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Old 10-31-2009, 11:29 PM
 
1,012 posts, read 2,246,793 times
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For starters, just because a state is "beautiful" and serene, doesnt necessarily mean it is a good place to live. Mountains, deserts, an ocean shoreline and sunshine do not pay the bills. For me, I couldnt care any less about topography. When I look at a state, I look at factors such as quality of education, healthcare, cost of living, taxes, and the job outlook in that state. It all comes down to being able to raise a family, in my opinion. Thats why I have no interest in places like California and Arizona; great to visit but generallybad to live. Just my ten cents.
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Old 10-31-2009, 11:32 PM
 
1,012 posts, read 2,246,793 times
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Originally Posted by michigan83 View Post
You're right. Michigan has the highest unemployment rate in the nation, and it's also the most beautiful state in the Union. I see your point.
I lived in MI for almost ten years and do not find it to be the "most beautiful," but its nice, nonetheless (at least in northern MI anyway). The biggest thing about MI right now is its horrible econ. If it hadnt been for Michigan's bad economy and enemic jobs, I would have stayed. Although I liked Indiana and Virginia too.
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Old 10-31-2009, 11:35 PM
 
Location: roaming gnome
12,391 posts, read 24,576,706 times
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Originally Posted by krock1dk View Post
For starters, just because a state is "beautiful" and serene, doesnt necessarily mean it is a good place to live. Mountains, deserts, an ocean shoreline and sunshine do not pay the bills. For me, I couldnt care any less about topography. When I look at a state, I look at factors such as quality of education, healthcare, cost of living, taxes, and the job outlook in that state. It all comes down to being able to raise a family, in my opinion. Thats why I have no interest in places like California and Arizona; great to visit but generallybad to live. Just my ten cents.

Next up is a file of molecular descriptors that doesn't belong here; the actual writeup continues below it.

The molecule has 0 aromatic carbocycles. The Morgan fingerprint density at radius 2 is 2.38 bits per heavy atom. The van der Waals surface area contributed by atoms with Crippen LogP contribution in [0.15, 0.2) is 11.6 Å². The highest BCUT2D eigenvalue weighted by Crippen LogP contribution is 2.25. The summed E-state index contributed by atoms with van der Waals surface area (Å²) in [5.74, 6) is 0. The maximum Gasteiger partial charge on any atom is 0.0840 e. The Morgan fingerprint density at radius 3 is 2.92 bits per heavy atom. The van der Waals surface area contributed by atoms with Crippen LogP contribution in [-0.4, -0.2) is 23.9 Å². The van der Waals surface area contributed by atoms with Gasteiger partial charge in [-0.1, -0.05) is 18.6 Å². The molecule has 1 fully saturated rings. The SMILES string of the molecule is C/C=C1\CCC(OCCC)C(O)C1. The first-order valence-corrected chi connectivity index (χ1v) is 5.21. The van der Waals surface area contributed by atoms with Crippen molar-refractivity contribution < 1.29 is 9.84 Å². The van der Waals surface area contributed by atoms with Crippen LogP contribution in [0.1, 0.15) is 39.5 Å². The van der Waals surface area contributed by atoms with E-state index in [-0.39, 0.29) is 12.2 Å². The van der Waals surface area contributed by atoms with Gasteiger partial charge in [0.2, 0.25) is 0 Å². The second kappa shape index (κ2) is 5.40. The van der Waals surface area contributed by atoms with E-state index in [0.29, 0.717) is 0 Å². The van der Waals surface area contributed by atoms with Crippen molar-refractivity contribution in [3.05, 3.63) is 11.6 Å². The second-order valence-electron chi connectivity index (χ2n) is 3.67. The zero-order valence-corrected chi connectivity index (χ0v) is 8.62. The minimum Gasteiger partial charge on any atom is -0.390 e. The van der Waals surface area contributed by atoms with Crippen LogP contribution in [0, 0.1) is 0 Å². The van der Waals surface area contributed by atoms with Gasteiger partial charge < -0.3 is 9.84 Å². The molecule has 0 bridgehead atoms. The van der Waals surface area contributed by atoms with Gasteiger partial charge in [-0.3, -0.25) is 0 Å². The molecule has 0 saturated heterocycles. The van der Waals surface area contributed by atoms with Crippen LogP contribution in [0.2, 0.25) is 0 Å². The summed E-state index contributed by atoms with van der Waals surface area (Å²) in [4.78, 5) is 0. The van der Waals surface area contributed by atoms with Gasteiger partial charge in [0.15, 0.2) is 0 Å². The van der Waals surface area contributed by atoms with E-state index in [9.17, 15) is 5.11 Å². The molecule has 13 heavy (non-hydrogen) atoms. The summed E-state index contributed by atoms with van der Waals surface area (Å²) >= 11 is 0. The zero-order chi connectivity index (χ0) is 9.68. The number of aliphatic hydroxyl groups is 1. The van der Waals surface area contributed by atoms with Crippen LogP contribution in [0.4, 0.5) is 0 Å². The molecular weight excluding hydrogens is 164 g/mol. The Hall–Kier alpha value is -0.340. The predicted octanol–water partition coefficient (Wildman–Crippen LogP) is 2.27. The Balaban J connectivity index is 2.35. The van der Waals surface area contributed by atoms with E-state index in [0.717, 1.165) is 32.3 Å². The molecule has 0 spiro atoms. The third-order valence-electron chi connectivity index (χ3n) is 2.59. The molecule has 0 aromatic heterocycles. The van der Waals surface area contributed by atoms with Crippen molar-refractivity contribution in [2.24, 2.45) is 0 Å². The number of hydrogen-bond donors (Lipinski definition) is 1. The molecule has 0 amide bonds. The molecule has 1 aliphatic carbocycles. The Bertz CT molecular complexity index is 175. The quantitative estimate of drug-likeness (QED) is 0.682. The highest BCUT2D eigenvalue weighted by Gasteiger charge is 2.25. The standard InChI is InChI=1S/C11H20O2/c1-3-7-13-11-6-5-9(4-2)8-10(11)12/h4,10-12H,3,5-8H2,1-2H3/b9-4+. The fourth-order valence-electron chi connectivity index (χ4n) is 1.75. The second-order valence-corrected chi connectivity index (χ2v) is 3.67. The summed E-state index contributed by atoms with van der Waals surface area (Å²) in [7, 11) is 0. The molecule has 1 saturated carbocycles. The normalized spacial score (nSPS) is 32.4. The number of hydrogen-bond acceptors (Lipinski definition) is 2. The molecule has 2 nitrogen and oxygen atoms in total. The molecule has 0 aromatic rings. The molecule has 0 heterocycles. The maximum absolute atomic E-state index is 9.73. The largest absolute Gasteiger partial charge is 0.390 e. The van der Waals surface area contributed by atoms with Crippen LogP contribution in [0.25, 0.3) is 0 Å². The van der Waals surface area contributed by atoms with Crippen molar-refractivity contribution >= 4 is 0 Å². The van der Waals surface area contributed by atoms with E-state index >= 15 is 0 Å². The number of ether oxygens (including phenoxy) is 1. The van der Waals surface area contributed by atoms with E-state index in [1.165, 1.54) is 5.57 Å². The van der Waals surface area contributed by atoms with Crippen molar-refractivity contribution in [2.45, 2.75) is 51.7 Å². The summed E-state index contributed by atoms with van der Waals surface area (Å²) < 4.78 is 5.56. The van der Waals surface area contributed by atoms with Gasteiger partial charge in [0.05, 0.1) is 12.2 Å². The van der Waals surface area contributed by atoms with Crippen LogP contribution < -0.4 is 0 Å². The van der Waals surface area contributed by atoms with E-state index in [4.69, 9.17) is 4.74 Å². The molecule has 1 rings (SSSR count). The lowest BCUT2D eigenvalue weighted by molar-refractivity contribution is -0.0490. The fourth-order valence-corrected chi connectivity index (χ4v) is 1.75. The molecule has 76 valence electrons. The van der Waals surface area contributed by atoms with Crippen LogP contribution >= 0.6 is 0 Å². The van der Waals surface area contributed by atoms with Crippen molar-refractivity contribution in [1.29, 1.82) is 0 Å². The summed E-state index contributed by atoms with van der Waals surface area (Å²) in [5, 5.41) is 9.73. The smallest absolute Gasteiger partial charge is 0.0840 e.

Hrrmm I wouldn't say they are bad to live at all... actually quite the opposite. Perhaps harder to get established or move here and buy a house from some other area, but bad to live? not really. BTW California has the #1 public university system in the world, places like SF offer free health care to residents and the area is still tops in areas like high tech/biotech/nanotech/finance/etc... so a job in those industries or several others which are highly skilled and specialized, that might be the only place for a certain job or company you want to work for. Cost of living can go out the window if you have a get a good job transfer. There are certainly plenty that pay for the col differences, same with places like nyc. I've learned you generally pay for what you get, that is, if you utilize the area to its fullest, and it is only sticker shock if you aren't used to it.
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Old 11-01-2009, 12:04 PM
 
56,664 posts, read 80,973,859 times
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Originally Posted by Jeromeville View Post